On-Site Search – What’s The Perfect Design?

March 3, 2018





The humble search box. It appears on millions of websites, but have you noticed just how many variations of it exist? From visual cues to example searches, multiple features and UX treatments can now be added to improve user experience - so how do you know which one is right for you?

Here are five examples that range from simple to very complicated, which may prompt some thoughts for what would work for new sites or redevelopments you may be considering.

Before we get into some of the examples, some of these UX treatments are designed with a lot of data in mind. If your site manages a lot of data, you are probably more interested in these methods, whereas if you site is more modest, one of the cleaner, simpler methods may suit better.

Option 1 – Plain search box with instruction action button text

This option contains no prompt within the search box itself (the user data entry part) and gives a subtle call to action by adding the brand name into the search icon space and applying a consistent background. This is a nice simple treatment and works well with short brand names. It gives a bit of a lift to the search experience but is simple to design and build.

Option 2 – Tuck away the search function to an icon and open with a click

This partly hides away the search data entry box and is a great solution for a crowded header or for sites where the page content is expected to take primacy, leading the user journey from in-page content. Where sites where content searching is more common, this may not be the best solution as it puts an extra action in the way of the user. Simple to implement but care needs to be taken with busy headers, especially with smaller viewports.


Option 3 – Give example searches in the data entry space

By giving the user some examples of valid search types, the search box helps users to construct queries that will yield good results (and demonstrates that verbose expressions of search intent are not required). The example text is subtly grey to sit just a little bit in the background and works in place of instructional text such as ‘Search here’ or ‘Search site’ which are often found on websites. The example search approach, shown in the illustration, is probably superior to a generic search approach, but both are easy to implement.


Option 4 – Offering full site search or a constrained search focused on a section of content

 For sites with a large content collection, especially those organised into large product areas, adding a feature to constrain searching. This is an especially useful feature if a full site search returns a large set of possible results. By constraining to a section of the site, for example, Animal Health, the service will naturally exclude a large part of the site, possibly yielding a faster return but certainly yielding a more manageable result set. Note, the object works at a full site level by default, so the user journey does not have to be interrupted, however, if the user chooses to engage, richer search options present themselves. Frequent users may make good use of such a feature. Although this represents a simple design, the implementation may be complex and data organisation may require some curation effort.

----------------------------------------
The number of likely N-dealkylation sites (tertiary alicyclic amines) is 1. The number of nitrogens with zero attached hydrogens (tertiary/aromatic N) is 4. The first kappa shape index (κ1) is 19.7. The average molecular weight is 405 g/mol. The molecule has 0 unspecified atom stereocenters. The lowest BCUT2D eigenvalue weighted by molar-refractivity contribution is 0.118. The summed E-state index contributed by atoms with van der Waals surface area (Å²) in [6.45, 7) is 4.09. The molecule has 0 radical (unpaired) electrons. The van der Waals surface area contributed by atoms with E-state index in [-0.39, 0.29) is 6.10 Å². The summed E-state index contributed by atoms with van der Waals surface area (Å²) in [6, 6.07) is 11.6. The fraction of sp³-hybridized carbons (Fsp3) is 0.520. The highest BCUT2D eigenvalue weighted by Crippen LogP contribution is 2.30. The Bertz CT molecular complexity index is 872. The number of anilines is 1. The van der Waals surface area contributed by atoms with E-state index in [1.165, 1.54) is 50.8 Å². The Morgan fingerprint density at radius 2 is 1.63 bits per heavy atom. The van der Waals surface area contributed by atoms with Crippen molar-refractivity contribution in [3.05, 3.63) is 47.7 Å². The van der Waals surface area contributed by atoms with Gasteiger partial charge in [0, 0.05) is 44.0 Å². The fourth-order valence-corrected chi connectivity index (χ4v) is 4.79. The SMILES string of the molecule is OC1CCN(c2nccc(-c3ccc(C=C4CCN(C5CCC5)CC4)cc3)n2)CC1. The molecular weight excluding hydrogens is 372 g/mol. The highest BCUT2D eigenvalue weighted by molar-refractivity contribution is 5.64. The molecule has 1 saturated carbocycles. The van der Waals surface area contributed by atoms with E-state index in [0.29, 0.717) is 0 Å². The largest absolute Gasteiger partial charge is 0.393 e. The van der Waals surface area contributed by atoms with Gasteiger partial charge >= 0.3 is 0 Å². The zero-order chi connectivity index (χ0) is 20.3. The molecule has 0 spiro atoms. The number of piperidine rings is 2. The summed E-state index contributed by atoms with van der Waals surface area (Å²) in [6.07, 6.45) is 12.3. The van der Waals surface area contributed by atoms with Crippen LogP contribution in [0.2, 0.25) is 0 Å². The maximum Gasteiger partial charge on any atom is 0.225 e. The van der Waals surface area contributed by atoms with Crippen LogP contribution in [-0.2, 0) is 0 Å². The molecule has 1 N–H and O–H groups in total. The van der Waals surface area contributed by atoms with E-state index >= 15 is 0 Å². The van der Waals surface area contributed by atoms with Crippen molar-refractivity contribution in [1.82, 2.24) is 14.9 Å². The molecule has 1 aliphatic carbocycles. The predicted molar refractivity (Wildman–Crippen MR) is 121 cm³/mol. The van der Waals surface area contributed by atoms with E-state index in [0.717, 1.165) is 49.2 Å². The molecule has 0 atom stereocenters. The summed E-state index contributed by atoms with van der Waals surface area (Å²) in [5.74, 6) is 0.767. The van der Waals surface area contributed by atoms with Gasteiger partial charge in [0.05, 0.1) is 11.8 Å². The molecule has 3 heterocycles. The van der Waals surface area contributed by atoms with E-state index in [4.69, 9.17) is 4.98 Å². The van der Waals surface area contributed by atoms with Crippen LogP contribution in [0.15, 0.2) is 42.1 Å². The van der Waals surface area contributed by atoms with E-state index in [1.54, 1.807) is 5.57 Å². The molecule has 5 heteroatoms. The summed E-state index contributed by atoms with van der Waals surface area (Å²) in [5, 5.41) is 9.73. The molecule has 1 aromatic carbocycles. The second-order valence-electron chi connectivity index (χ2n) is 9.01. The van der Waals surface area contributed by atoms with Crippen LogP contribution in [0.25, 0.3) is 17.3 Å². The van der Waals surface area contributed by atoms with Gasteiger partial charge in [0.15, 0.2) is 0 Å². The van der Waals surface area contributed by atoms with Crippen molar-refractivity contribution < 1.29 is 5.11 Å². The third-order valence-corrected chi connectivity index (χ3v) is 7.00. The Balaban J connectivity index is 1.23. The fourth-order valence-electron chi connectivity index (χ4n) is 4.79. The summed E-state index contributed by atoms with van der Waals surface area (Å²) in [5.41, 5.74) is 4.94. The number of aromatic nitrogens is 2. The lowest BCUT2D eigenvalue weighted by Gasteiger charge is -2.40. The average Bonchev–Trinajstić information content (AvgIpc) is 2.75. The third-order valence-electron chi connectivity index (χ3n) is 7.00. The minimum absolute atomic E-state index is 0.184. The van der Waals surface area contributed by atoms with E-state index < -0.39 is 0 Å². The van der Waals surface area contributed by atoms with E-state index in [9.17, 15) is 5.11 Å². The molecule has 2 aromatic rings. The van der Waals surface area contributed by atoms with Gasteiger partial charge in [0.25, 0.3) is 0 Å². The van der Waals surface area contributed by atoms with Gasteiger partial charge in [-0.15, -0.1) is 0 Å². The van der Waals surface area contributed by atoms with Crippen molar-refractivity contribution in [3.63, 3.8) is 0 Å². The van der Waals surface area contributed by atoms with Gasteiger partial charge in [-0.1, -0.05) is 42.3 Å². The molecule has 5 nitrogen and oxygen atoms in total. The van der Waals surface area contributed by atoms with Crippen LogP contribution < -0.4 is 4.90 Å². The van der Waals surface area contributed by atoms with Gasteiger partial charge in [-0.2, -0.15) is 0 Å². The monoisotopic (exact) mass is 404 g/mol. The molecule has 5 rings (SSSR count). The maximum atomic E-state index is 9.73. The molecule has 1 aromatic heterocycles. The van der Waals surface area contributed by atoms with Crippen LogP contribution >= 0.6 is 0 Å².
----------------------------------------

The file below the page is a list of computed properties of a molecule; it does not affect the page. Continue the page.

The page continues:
Option 5 – Offering an advanced search capability within the search box

This final example presents initially as a simple search box and can operate as such. However, within the design there is a visual cue to wider functionality. By engaging with the ‘chevron’ object, the object expands via an overlay to present the user with a set of search options. These particular options range from the simple to the very complex and an implementation of this kind is only merited on sites with large content bases or complicated product data. The time to organise data and develop the tool may be extensive but it’s a great way to get better results in front of users, particularly frequent users. 


If you are searching for right way to provide search capability to your website or application, get in touch – we’d be happy to take a look!

About the author

Rob innes

Director and head of consultancy
Rob is the Director and Head of Consultancy at Wyoming and has over 20 years’ experience in digital transformation, using data to unlock value for numerous finance, life science and manufacturing organisations. Originally from a technology background in which he built applications for supply chain integration, customer self-service and customer acquisition, Rob is now primarily involved in helping organisations to do more with data-generating insights that are accessible to users regardless of their level of data expertise.

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